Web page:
Living with an alcoholic spouse who is heaping relentless emotional, physical and spiritual abuse upon family members is tough to deal with. Can this extreme negative behavior be tolerated? Is it possible to put and end to the turmoil that accompanies a dysfunctional home without a divorce? Is there a way to live with a husband or wife who gets abusive after having a few drinks?
Yes, is the answer to all three of the previous questions.
There seems to come a point in many spouses’ lives, who are dealing with alcoholic behavior, where the frustration level gets to the point of thinking of getting a divorce or incapacitating the person they have married. Usually, they do not want to do either and that’s when they reach out for help. It’s at this stage of the dysfunctional marriage that many find help through therapy groups.
Ala-non is the most recognized authority in this arena. I personally give them five out of five stars.
Because of the love that bonds two people together in this marriage covenant, throwing in the towel is the last option that gets explored. In actual fact, it should not be an option unless the physical, emotional and spiritual abuse is just too much for a husband, wife or perhaps the children to endure. When there’s a possibility of someone getting seriously hurt in all three areas, a separation may be a good temporary band-aid for protection, until a working solution to the abuse problem begins to form.
There’s a way to live with an abusive alcoholic spouse, but it’s going to require getting involved in some sort of recovery program for family members of alcoholics. One of the strongest suggestions that I heard when I first entered into the Ala-non program was, “give the program a six months chance before making any serious life changing decisions.” This came as disappointing news at first because I wanted them to give me a quick fix and tell me how to make an alcoholic stop drinking.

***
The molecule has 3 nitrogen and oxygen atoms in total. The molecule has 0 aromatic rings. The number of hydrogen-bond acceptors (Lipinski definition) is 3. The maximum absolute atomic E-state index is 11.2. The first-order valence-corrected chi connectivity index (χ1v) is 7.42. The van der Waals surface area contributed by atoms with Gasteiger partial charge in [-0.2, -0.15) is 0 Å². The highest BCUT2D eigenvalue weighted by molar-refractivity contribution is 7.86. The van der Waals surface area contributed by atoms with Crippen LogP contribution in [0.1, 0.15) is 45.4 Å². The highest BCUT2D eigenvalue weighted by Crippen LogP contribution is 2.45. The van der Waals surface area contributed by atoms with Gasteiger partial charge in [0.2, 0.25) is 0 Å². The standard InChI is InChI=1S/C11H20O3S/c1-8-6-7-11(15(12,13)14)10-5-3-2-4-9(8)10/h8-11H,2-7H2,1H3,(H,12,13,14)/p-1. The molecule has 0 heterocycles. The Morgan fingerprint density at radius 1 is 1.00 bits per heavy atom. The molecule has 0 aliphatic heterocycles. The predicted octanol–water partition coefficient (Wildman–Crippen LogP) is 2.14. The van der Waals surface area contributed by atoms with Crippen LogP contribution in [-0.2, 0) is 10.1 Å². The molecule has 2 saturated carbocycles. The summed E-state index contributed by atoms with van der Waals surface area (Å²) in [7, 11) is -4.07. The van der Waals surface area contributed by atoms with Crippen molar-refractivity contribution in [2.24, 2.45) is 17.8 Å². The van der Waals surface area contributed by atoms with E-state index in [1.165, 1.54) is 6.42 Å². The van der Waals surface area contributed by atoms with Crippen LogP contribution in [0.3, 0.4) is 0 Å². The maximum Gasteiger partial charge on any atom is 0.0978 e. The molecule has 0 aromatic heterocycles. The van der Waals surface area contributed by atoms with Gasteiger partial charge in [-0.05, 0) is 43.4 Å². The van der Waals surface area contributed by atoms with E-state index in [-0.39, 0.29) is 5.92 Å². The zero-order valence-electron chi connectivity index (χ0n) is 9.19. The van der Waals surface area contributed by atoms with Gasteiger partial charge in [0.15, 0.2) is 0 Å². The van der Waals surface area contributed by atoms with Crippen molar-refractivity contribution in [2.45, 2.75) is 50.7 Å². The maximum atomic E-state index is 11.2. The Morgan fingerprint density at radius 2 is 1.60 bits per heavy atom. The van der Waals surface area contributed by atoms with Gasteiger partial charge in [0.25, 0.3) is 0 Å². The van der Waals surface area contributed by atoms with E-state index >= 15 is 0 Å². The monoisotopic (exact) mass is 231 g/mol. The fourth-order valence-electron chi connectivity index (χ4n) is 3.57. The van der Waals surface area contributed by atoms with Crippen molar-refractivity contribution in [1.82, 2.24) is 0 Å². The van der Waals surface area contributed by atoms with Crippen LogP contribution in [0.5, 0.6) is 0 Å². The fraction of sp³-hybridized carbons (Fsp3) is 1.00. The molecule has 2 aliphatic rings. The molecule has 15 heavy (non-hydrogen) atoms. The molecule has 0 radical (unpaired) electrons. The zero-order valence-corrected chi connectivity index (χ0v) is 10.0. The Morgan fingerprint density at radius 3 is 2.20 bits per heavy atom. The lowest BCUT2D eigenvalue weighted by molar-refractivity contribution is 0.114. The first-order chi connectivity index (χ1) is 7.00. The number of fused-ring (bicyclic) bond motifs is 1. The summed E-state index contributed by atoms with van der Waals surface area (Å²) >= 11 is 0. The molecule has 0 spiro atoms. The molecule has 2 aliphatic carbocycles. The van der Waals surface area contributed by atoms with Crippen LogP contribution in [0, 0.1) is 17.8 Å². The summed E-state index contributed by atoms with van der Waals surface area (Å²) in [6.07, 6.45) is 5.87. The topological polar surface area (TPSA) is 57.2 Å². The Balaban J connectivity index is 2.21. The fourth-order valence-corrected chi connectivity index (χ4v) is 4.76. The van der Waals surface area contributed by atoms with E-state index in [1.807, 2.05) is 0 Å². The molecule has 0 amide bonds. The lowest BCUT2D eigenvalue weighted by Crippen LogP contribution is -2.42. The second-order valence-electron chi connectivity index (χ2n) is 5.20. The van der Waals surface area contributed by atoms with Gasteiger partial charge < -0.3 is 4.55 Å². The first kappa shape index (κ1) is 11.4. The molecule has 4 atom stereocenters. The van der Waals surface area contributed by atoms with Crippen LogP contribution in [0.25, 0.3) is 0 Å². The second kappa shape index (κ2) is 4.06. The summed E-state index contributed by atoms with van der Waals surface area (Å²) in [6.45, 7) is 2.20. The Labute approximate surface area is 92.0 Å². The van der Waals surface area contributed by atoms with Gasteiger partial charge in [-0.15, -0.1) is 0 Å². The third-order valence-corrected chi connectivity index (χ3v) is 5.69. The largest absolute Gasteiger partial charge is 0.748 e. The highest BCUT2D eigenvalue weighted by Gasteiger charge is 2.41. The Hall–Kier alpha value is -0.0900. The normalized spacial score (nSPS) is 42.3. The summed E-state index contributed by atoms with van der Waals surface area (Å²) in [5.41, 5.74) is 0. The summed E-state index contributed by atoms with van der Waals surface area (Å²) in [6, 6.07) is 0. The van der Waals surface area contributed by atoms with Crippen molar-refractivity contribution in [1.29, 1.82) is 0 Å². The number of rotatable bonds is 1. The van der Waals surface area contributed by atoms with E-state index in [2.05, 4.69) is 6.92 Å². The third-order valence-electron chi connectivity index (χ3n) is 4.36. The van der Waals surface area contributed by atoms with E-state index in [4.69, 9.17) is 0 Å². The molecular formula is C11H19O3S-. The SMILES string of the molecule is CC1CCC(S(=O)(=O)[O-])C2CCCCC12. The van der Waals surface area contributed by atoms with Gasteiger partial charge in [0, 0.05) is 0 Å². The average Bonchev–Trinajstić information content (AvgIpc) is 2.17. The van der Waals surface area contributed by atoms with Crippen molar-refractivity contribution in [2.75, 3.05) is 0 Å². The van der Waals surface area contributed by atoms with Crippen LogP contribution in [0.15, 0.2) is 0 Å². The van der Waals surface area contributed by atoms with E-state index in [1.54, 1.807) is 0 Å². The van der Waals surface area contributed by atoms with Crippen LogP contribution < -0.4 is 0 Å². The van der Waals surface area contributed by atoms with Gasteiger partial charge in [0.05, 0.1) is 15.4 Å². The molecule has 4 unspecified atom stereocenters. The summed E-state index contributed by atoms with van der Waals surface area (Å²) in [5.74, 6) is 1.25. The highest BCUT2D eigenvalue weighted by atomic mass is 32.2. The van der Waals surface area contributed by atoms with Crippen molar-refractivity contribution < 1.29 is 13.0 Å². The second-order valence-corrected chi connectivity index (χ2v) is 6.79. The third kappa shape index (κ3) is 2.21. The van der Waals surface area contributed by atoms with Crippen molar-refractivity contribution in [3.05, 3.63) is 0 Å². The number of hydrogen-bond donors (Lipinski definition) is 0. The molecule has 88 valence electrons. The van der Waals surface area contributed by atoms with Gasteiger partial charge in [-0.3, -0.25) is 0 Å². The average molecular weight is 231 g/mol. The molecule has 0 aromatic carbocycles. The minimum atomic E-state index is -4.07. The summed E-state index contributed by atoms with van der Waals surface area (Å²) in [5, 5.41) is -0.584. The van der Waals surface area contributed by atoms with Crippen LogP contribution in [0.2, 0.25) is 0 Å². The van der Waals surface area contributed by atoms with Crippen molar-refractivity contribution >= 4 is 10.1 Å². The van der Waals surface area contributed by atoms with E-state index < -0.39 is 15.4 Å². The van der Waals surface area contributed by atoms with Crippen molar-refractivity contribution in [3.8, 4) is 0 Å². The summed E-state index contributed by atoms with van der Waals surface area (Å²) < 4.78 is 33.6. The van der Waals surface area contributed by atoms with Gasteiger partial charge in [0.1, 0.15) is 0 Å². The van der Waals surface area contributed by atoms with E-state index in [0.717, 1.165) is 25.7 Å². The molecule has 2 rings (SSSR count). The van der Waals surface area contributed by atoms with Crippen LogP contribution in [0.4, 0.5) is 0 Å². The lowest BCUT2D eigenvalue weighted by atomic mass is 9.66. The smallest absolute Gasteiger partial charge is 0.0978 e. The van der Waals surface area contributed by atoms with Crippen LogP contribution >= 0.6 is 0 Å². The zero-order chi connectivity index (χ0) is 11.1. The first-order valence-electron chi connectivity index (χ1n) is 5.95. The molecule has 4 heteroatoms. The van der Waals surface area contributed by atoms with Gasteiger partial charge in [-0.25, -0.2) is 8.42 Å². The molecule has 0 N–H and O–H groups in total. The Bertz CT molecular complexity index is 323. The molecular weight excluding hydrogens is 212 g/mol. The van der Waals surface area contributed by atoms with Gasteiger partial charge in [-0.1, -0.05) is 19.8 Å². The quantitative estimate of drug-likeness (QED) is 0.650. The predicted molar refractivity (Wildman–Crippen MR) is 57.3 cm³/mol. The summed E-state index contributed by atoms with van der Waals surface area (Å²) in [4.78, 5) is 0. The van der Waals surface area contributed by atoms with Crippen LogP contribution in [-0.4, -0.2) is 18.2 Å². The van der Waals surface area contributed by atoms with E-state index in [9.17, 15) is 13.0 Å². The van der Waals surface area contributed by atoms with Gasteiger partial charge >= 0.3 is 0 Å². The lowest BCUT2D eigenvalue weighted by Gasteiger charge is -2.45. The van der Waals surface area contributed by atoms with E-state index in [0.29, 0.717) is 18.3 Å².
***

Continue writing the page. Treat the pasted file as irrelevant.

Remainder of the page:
Generally, when a spouse first begins to attend recovery meetings, they are so angry at the alcoholic and frustrated with the situation that their mental state is unstable. This is why it’s suggested to wait six months before making any decisions like getting a divorce or even separation.
Once you begin to attend meetings and establish relationships with others who really understand the pain associated with an abusive alcoholic, the anger level begins to lesson. Another reason our emotional state begins to get better is because we learn how to protect ourselves from being affected by another’s unacceptable behavior. In short, we get equipped with spiritual and emotional tools to help.
By attending meetings regularly and gaining wisdom, and tools that will help you deal with the abusive situation, the negative affects of the alcoholics behavior get lessened. This is because you will be learning from people who have been living in the middle of alcoholism for many years. They have learned how to protect themselves and set boundaries that angry alcoholics must abide by.
Physical, emotional and spiritual abuse can be dealt with by getting involved with a support group of like minded family members of alcoholics. It has been my experiences that only people who have lived or do live with an alcoholic understand the pain and the anxiety that accompany the family situation. We can never lose hope for a spouse who is drinking too much alcohol. Take your first step to getting help today by finding some meetings in your area that you can begin attending for friends or family members of alcoholics. Once you do this, dealing with an abusive alcoholic will get easier.